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Int J Cancer. 2000 Feb 15;85(4):498-502.

Tobacco smoking, alcohol consumption and their interaction in the causation of hepatocellular carcinoma.

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  • 1Department of Epidemiology, Harvard School of Public Health, Boston, MA 02115, USA.

Abstract

During a 4-year period from January 1995 to December 1998, blood samples and questionnaire data were obtained from 333 incident cases of hepatocellular carcinoma (HCC), as well as from 360 controls who were hospitalized for eye, ear, nose, throat or orthopedic conditions in Athens, Greece. Coded sera were tested for hepatitis B surface antigen (HBsAg) and antibodies to hepatitis C virus (anti-HCV) by third-generation enzyme immunoassays, and information on smoking habits and beverage consumption was obtained. We found a significant dose-response, positive association between smoking and HCC risk [>/= 2 packs per day, odds ratio (OR)=2.5]. This association was stronger in individuals without chronic infection with either HBV or HCV (>/= 2 packs per day, OR=2.8). Consumption of alcoholic beverages above a threshold of 40 glasses per week increased the risk of HCC (OR=1.9). We also found evidence of a strong, statistically significant and apparently super-multiplicative effect of heavy smoking and heavy drinking in the development of HCC (OR for both exposures=9.6). This interaction was particularly evident among individuals without either HBsAg or anti-HCV (OR for both exposures=10.9). Coffee intake was not positively associated with HCC risk, but the reverse could not be excluded for the subgroup of chronically infected individuals. In conclusion, tobacco smoking and heavy alcohol consumption are associated with increased risk of HCC, especially when these 2 exposures occur together.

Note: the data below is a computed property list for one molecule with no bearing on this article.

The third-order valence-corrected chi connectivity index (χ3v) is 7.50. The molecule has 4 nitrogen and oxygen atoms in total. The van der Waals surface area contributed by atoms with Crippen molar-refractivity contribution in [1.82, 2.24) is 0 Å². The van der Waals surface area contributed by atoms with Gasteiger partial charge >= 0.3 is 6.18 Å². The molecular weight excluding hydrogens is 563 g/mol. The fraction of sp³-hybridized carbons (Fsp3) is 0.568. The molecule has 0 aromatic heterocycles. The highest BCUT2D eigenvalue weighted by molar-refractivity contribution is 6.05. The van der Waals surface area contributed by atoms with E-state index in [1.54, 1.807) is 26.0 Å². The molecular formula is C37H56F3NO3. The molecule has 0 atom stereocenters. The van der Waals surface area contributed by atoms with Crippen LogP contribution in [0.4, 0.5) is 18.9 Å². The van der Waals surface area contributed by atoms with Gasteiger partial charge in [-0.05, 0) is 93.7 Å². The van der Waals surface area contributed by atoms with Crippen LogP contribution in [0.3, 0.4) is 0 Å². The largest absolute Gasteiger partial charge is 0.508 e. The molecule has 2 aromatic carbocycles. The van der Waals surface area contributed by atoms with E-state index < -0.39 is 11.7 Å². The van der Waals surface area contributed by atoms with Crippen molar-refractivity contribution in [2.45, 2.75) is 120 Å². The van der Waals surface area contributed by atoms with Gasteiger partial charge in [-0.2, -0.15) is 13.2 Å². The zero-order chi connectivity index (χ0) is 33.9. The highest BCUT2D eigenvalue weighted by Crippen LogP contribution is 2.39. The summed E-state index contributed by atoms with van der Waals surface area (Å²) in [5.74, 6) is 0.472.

Copyright 2000 Wiley-Liss, Inc.

PMID:
10699921
[PubMed - indexed for MEDLINE]
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